Beneath its waters a wide range of underwater habitats, including sandy, weedy, rock-sand interface and reed beds, harbour an abundant wealth and diversity of mostly endemic aquatic life. Lake Malawi supports over 2000 species of freshwater – a greater variety than any other lake on Earth, more than all of Europe and North America combined. The majority of these are colourful fish called cichlids (locally named mbuna) of which Lake Malawi contains more than 400 types, or 30% of all known species. Much of this astounding underwater diversity is protected within the Lake Malawi National Park at Cape Maclear in the south, the first in the world set aside for the protection of freshwater fish and a World Heritage Site.

Majete Wildlife Reserve

Majete is one of the outstanding success stories of African conservation. Granted protected status in 1955, it became the subject of extensive poaching in the 1980s and 1990s. But a concerted joint effort since 2003 by the African Parks Network and the Malawi government – including the reintroduction of endangered species – has turned it into a model of sustainable development and biodiversity.
Located in the south of Malawi close to the city of Blantyre, Majete is an area of 70.000 hectares, part of Africa’s Great Rift Valley. The reserve is made up of mature miombo woodlands and granite topped hills that contrast with picturesque river valleys and lush riverine forest.

For connoisseurs of wildlife many exciting encounters lie in store, with the chance to view many species including black rhino, elephant, buffalo, eland, kudu, sable, suni, klipspringer, Lichtenstein’s hartebeest and zebra.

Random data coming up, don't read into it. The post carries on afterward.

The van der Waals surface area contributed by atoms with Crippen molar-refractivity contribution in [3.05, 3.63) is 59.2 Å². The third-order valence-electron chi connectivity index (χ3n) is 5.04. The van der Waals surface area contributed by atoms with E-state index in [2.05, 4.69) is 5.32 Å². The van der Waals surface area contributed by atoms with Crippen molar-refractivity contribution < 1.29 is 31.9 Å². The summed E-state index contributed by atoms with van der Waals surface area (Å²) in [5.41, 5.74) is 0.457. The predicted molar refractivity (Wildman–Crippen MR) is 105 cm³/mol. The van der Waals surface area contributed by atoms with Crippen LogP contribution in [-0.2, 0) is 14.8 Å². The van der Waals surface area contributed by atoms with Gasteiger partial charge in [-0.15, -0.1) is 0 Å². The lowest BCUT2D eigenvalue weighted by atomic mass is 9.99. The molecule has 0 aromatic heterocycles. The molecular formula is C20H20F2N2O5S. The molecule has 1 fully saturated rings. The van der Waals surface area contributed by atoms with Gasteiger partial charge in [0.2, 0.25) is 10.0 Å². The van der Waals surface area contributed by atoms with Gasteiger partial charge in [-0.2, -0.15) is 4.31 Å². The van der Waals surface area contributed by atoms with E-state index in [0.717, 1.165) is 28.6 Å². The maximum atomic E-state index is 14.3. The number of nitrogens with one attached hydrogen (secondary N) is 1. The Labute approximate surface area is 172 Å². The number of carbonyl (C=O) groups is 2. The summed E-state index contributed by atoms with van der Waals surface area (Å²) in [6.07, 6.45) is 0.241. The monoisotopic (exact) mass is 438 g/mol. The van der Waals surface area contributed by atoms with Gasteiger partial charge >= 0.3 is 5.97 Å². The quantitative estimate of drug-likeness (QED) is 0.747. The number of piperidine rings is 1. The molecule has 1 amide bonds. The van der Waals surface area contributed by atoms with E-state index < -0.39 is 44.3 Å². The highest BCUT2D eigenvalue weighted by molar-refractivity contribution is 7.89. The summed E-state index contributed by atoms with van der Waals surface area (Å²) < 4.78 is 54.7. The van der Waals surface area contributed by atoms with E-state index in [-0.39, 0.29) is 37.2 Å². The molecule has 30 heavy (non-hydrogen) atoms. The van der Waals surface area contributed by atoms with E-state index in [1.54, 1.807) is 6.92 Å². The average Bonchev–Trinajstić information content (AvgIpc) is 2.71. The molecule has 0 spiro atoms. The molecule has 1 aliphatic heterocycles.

Restoring the reserve to its former beauty is not merely an exercise in attracting tourists. The stated aim is to benefit the people of Malawi and, in particular, the local communities in Majete. Poachers will, literally, turn gamekeeper. The growth of tourism will be strictly controlled, making the experience for visitors to Mkulumadzi all the more special.

Before the agreement between African Parks and the Malawi government in 2003, Majete was in a sorry state. Although the flora was intact, years of under-investment and rampant poaching had emptied the park of most of its large mammals. The rejuvenation of the reserve began with law enforcement. Scouts received new equipment and training, and a 160km electrified fence was erected around the perimeter to protect local villages from marauding elephant, buffalo and hippo. Elephants in the reserve were captured, darted and collared, and a new GPS mapping and monitoring system allows scouts to record each patrol on a handheld device, noting vital information such as wildlife sightings, water sources and illegal activities.

The reintroduction of more than 3,000 animals from other areas of Malawi and neighbouring countries began in 2003 and included black rhino, elephant, buffalo, eland, kudu, zebra, warthog, sable, waterbuck, impala and Lichtenstein’s hartebeest. In 2006, a total of 70 elephants were imported from Liwonde National Park. Two years later their numbers had grown to 82, and further introductions increased the elephant population to 144.

The black rhino – listed by CITES as a critically endangered species – was introduced at about the same time, with scouts monitoring their progress on a daily basis. In July 2008 the first rhino calf was born and further successful births have brought the total number to nine, second in Malawi only to Liwonde National Park.

Liwonde National Park

Liwonde was proclaimed as a National Park in 1973 is considered the most prolific wildlife area in Malawi, despite its size – only 548km2.